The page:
Fourteen years ago, a forty-nine thousand acre section of the Glamis Dunes was closed down for off-road use, primarily siting the protection of an endangered plant called Peirson’s Milk-Vetch (PMV). The closure, which was prompted by a lawsuit brought by The Center for Biological Diversity, the Sierra Club and Public Employees for Environmental Responsibility, has been a long fought battle headed by The American Sand Association (ASA) alongside the Bureau of Land Management (BLM), U.S. Fish and Wildlife Service and multiple other off-road organizations.
The land opening is one of the most historical events in favor of off-road enthusiast in recent history. The opening gives off-roaders access to treasured riding spots like: “The Wall”, The Ledge and the Airplane Crash Site.
The Milk-Vetch keeps coming up in environmental battles in the California desert because the genus Astragalus. With about 3,000 species throughout the Northern Hemisphere, the plants biggest advisories are not off-roaders, rather the ongoing development boom in including, solar and wind turbine farms.
Furthermore, the plant can grow in seemingly hostile environments like sand dunes because they can take nitrogen from the air and use it as a nutrient, so they can grow virtually anywhere. The Milk-Vetch seeds can sit dormant, buried in the sand undetected until their tough coat is scarified or scratched up allowing water to penetrate the seed and spur germination. So in fact, off-roaders could be actually be adding to the process of spreading the Milk-Vetch by contributing to the germination process. Also know as Locoweed by farmers because of its adverse effects on livestock, large Milk-Vetches seeds secrete toxic chemicals. When the Peirson’s Milk-Vetch was listed as a endangered plant, it was immediately met with opposition by the off-road community due to the fact that the plant seemed to be abundant and more effected by rainfall than off-road vehicles.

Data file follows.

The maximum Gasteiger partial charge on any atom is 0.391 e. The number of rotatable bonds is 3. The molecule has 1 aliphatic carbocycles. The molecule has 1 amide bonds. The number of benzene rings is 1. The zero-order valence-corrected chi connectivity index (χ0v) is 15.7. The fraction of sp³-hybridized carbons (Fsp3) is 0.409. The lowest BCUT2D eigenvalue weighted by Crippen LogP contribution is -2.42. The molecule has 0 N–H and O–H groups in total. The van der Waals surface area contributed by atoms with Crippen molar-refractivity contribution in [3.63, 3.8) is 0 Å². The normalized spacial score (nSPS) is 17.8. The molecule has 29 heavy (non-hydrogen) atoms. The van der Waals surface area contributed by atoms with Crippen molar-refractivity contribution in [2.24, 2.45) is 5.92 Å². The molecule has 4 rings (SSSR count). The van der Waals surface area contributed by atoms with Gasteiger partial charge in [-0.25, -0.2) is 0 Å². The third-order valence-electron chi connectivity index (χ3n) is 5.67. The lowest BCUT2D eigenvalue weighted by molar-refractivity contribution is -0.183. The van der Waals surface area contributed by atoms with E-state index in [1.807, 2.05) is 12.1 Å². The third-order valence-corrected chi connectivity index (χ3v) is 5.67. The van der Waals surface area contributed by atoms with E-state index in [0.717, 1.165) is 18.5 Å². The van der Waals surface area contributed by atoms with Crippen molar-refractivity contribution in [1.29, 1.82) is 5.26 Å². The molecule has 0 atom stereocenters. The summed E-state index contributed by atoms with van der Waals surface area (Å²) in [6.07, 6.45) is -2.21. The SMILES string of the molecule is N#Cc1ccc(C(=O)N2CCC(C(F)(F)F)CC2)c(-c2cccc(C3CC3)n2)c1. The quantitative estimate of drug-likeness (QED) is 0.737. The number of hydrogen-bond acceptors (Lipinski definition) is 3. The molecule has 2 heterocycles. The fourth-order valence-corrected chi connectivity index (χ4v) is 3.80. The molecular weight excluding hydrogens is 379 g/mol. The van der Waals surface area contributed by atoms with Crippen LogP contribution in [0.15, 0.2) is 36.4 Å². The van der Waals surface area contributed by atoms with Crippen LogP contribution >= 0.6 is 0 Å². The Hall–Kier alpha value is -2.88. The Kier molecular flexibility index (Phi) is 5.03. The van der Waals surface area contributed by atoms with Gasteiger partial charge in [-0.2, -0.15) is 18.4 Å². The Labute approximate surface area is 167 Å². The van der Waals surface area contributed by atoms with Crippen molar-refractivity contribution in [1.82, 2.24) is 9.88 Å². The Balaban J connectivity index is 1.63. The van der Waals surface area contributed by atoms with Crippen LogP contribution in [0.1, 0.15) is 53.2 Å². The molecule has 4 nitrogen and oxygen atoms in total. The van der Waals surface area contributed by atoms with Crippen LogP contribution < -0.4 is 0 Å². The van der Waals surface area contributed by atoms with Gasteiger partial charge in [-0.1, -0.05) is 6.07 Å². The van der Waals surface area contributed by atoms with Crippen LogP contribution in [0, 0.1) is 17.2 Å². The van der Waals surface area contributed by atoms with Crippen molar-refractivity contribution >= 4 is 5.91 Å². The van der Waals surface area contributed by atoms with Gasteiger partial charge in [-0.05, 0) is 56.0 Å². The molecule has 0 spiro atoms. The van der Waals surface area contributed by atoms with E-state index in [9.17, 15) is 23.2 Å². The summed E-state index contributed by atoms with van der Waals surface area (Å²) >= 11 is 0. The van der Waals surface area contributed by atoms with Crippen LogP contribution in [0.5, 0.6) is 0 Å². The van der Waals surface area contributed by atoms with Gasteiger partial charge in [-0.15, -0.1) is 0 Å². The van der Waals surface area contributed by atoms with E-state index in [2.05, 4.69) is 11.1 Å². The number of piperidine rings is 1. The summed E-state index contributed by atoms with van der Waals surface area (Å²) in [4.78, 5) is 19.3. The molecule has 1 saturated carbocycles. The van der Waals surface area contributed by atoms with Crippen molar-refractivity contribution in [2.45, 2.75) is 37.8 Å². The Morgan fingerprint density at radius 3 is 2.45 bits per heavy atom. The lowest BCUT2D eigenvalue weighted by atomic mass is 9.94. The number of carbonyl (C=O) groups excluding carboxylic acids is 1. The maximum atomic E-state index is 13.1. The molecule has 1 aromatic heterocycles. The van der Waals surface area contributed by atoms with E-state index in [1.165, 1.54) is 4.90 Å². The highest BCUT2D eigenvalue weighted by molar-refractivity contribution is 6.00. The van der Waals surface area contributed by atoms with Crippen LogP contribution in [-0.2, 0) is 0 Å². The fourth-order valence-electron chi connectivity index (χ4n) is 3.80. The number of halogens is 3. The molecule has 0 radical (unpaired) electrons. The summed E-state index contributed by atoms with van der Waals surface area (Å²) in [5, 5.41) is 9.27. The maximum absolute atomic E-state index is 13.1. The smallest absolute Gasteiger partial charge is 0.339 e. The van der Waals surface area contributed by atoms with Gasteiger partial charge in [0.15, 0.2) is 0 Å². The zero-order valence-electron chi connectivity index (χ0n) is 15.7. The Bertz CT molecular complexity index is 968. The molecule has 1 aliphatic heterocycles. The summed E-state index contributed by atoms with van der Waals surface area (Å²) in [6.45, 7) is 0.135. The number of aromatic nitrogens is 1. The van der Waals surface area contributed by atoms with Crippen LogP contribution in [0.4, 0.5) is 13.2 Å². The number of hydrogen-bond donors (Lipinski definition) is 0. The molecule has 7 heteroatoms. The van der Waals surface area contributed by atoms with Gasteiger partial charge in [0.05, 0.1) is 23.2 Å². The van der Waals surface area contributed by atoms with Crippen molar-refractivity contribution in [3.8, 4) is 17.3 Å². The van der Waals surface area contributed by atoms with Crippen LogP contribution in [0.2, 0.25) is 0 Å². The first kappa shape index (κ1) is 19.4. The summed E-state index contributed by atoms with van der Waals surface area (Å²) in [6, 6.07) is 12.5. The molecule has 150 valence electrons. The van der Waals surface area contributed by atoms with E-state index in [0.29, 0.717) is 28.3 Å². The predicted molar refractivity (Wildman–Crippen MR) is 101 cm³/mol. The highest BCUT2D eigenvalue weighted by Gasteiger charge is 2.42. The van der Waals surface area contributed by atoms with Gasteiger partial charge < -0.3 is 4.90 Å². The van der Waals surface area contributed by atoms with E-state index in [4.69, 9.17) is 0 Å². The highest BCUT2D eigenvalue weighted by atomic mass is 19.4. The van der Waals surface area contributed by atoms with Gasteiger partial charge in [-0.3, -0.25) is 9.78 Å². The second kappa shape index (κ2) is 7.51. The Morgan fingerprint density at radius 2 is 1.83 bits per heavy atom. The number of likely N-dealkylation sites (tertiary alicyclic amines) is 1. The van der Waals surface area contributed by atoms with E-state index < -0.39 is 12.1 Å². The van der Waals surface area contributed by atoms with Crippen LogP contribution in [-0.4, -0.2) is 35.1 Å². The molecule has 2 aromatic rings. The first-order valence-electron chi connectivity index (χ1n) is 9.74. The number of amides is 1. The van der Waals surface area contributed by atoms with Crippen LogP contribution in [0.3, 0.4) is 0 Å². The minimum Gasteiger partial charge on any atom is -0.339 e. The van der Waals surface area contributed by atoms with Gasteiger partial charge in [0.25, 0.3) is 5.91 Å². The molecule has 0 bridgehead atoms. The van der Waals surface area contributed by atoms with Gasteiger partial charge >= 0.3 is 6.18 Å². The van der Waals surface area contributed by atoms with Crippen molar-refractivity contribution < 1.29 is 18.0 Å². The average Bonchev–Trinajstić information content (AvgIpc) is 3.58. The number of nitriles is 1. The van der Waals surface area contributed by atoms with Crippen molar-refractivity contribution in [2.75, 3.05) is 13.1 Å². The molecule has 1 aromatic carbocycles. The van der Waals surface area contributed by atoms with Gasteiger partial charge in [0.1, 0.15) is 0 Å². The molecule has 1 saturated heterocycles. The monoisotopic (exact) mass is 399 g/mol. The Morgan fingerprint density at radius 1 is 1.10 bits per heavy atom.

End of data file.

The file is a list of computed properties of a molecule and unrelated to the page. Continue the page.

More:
On the morning of Saturday May 3rd, hundreds of off-road enthusiast volunteered their time to pull up the stakes outlining the closed area. Volunteers were handed shovels and stake pullers and sent out to pull up the boundary markers, officially opening the areas back to off-roaders. The ASA in conjunction with the BLM organized the event and Polaris Industries, Coyne Powersports, Mamma Jeannie’s Pizza, Fullerton Powersports, and The Glamis Beach store all donated water, food and free t-shirts to volunteers.
Among the volunteers was Freestyle Motocross champion Ronnie Renner. “I love riding in Glamis. I have only been coming here for a few years but I am out here freeriding and spending time with my family at least ten times a year! I think it’s important for me to do my part in helping bring awareness to the ASA and the opening of more dunes for riding,” commented Renner.
Spirits were high but tempered by the fact that there is still a strip of land still closed, blocking primary access to other open areas such as Patton Valley. “This is a significant precedent setting victory in our ongoing battle to open our lands for responsible recreation use to off-roaders. We have won a battle but the fight is far from over, now more than ever we need your help. Join the ASA, donate money and time to help keep your lands open for generations to come,” Stated Nicole Nicholas Gilles of the ASA.
Even though numbers of visiting off-roaders have been in decline over the past several years, over one million visitors come to Glamis a year, creating a regional impact of over three hundred million dollars annually according to the ISDRA. During October 2005 to May 2006 in the gateway communities of Blythe, Brawley, El Centro and Yuma dunes, visitors spent between $577 million and $1.28 billion. Clearly, the opening of this area will allow more off-roaders to come and enjoy Glamis, growing the already massive positive economic impact of off-roading in the region.
After the stake pulling was complete, we celebrated by throwing down a little session with Ronnie Renner in his Polaris RZR and KTM.
The purple area shown in this diagram are the remaining closures.
Peirson’s Milk-Vetch and map photos provided by the Bureau of Land Management.
Story by: Matt Martelli for Race-Dezert & UTVUnderground.com